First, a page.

Such language would clash with the immunity granted law enforcement agencies for acts committed within the scope of their employment and with good faith. Furthermore, it would be difficultto get support from law enforcement for the bill while it contained such a provision. This bill was amended to remove these sanctions. However, it retained the language for laypersons in civil suits. 2. Alabama
When most southern states rejected the retreat doctrine in favor of the “stand your ground” doctrine, Alabama continued to follow the English common law doctrine of retreat. It codified the rule in its criminal code and followed that doctrine until 2006, when the legislature passed Act 303, which was later codifiedin Alabama's Criminal Code as Section 13A-3-23(b). For more than 159 years, the former state of the law requiring retreat was sufficient to address issues of deadly force. When legislatures enact laws that abrogate long-standing or well-settled principles, they do so in response to some societal dilemma or epidemic that indicates a change is warranted. However, even when a problem arises, the response must be a well-reasoned one, and not a mere knee jerk reaction.
In September 2005, the mayor of Montgomery, Alabama, warned that he could not protect the citizens. According to the mayor of the capital city, it is a solid concept for people to protect themselves since the criminal justice system is not working. While it is one thing to admit that the “wheels of justice” grind slowly, it is quite another proposition to admit that they do not turn at all. If, by his statement, the mayor was suggesting that the local law enforcement could not protect the citizens, then was he calling for citizens to become enforcers? Was the mayor advocating that citizens begin executing justice in the streets rather than seeking redress in the courts? If so, there is danger in his pronouncement to the citizenry. As Paine stated, “A government which cannot preserve the peace, is no government at all, and in that case, we pay our money for nothing.”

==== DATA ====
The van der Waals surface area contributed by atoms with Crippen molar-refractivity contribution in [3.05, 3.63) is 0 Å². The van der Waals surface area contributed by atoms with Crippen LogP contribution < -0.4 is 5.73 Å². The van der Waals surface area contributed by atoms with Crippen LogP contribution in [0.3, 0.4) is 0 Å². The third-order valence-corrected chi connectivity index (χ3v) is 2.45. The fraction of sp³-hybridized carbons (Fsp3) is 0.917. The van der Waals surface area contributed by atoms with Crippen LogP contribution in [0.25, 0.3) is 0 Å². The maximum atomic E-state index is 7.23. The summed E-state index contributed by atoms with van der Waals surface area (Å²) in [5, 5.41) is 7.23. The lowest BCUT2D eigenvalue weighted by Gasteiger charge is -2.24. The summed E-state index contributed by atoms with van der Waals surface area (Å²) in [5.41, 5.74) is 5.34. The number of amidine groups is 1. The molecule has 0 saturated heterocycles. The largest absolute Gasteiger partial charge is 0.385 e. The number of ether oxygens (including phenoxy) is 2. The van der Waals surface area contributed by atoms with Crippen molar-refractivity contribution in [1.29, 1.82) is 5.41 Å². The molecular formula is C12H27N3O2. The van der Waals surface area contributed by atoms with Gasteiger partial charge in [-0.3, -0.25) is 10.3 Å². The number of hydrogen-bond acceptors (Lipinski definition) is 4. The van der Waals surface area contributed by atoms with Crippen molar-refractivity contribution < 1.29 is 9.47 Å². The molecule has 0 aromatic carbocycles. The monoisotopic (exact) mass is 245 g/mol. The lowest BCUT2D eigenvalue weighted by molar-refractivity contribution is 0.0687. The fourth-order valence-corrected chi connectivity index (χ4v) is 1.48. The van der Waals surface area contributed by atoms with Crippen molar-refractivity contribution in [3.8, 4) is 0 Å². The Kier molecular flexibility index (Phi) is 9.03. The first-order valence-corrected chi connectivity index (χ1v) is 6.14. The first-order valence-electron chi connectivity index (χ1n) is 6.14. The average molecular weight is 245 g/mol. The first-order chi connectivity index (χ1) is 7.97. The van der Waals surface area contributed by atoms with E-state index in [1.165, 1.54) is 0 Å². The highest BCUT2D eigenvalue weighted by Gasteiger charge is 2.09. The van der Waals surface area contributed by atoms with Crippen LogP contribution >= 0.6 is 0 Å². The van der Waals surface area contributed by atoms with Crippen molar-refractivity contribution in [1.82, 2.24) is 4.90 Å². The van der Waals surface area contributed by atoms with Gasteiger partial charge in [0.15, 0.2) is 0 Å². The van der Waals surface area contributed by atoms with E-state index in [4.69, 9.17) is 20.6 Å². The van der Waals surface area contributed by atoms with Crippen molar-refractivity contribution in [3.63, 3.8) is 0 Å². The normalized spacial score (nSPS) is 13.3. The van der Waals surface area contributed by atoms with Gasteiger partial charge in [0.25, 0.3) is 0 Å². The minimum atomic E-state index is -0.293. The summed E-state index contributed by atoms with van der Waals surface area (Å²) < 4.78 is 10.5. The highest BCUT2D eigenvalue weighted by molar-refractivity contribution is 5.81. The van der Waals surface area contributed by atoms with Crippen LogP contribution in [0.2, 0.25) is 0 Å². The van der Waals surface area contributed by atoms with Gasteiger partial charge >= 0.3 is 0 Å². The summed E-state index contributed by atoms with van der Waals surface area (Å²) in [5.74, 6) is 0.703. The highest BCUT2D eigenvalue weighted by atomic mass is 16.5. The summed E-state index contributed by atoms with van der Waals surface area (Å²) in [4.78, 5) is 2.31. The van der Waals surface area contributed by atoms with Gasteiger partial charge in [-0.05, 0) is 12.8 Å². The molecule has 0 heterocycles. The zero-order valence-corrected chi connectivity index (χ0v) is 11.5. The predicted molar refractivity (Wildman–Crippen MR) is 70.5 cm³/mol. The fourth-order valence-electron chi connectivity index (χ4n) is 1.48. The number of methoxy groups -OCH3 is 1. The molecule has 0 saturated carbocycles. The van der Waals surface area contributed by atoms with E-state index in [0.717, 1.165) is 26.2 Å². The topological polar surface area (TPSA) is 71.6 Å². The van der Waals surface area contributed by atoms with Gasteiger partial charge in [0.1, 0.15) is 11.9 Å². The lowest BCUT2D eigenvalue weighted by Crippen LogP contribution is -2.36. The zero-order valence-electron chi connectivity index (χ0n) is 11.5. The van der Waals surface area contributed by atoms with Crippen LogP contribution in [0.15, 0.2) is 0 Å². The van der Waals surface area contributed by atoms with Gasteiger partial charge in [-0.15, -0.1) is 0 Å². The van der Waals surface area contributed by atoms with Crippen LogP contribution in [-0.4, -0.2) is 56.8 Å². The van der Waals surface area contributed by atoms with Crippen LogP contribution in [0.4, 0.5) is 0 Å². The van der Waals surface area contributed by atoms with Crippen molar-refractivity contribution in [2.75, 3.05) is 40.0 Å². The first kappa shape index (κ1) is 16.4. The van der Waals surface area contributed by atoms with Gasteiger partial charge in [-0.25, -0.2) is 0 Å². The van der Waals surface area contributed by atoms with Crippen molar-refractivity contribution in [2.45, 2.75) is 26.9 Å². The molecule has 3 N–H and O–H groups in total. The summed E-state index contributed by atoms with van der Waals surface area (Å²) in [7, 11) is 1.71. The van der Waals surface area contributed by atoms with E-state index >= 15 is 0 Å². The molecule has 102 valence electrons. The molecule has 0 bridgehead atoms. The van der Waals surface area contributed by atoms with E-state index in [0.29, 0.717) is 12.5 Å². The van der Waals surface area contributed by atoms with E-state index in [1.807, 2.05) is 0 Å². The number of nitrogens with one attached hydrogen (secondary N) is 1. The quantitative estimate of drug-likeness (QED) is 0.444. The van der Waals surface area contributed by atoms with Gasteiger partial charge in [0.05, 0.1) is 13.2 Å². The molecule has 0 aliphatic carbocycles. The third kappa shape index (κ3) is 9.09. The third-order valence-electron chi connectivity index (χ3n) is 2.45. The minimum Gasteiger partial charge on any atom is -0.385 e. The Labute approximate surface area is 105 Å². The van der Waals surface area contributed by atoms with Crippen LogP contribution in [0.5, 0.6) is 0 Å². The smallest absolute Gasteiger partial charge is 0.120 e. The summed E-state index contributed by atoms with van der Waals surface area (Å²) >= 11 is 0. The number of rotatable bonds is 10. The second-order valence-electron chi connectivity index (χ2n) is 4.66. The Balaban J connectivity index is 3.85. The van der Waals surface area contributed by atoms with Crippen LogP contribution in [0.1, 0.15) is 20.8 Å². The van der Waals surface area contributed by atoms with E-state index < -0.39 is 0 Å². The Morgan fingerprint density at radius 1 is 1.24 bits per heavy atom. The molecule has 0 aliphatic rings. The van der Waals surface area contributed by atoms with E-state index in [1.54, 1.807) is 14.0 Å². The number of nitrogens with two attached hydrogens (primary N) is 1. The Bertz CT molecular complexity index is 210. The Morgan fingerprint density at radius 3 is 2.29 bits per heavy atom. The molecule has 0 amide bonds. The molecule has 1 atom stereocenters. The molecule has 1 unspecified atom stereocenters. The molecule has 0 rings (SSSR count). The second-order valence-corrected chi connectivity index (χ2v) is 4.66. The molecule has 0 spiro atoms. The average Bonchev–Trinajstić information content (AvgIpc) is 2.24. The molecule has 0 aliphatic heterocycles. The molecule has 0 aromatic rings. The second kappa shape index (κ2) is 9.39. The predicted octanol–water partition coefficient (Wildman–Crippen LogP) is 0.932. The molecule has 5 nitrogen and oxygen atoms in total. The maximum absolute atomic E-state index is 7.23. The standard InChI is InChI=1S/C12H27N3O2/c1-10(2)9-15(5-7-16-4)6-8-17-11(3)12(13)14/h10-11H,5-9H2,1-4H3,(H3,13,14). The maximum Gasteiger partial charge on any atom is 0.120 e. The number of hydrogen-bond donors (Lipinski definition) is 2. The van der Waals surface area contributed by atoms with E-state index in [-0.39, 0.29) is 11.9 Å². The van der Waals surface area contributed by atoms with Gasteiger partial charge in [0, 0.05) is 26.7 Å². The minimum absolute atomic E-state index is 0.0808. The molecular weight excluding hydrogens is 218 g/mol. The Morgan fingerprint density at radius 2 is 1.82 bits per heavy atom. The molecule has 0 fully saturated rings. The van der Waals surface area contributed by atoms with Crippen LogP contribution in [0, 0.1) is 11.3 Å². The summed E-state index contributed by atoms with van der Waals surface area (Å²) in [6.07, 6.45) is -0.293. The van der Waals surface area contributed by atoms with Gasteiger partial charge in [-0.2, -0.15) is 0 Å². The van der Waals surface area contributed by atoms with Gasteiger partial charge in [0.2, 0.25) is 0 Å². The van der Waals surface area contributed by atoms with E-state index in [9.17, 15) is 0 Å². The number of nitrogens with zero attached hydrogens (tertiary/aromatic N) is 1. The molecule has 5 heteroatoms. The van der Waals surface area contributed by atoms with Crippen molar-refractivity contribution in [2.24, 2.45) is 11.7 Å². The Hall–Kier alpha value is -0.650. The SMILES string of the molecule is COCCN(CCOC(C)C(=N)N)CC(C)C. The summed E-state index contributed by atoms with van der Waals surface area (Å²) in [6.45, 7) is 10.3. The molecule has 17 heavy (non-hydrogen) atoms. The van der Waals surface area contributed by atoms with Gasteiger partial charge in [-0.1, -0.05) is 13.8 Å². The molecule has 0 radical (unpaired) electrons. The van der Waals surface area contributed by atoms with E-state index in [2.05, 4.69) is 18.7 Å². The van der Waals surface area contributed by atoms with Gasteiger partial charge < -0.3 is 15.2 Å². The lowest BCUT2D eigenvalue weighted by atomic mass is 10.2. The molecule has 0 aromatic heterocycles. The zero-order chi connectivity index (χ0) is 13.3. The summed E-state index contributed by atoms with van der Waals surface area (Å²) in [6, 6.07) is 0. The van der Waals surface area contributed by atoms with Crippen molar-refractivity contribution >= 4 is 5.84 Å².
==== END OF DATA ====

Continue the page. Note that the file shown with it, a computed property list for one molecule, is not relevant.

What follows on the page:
In April 2006, the Alabama Legislature passed Act 303 of 2006, which amended the former self-defense statute. The former statute required an actor to retreat before applying deadly force in self-defense and permitted deadly force only in response to a threat of death or serious bodily harm. The new law tracks Florida's “stand your ground” statute and abolishes the duty to retreat. Act 303 permits the actor to stand his ground anywhere he has a right to be and to use deadly force in self defense if he reasonably believes his assailant is using or is about to use unlawful deadly force against him. The law creates a presumptionthat the use of deadly force was justified, and if justified, the law grants the actor immunity from both civil and criminal liability. Additionally, the law prohibits a law enforcement agency from arresting the actor unless it determines that there is probable cause (to find) that the deadly force was unlawful. Under such circumstances, people may kill with impunity. However, Alabama legislators exercised some restraint and stopped short of awarding damages in civil actions.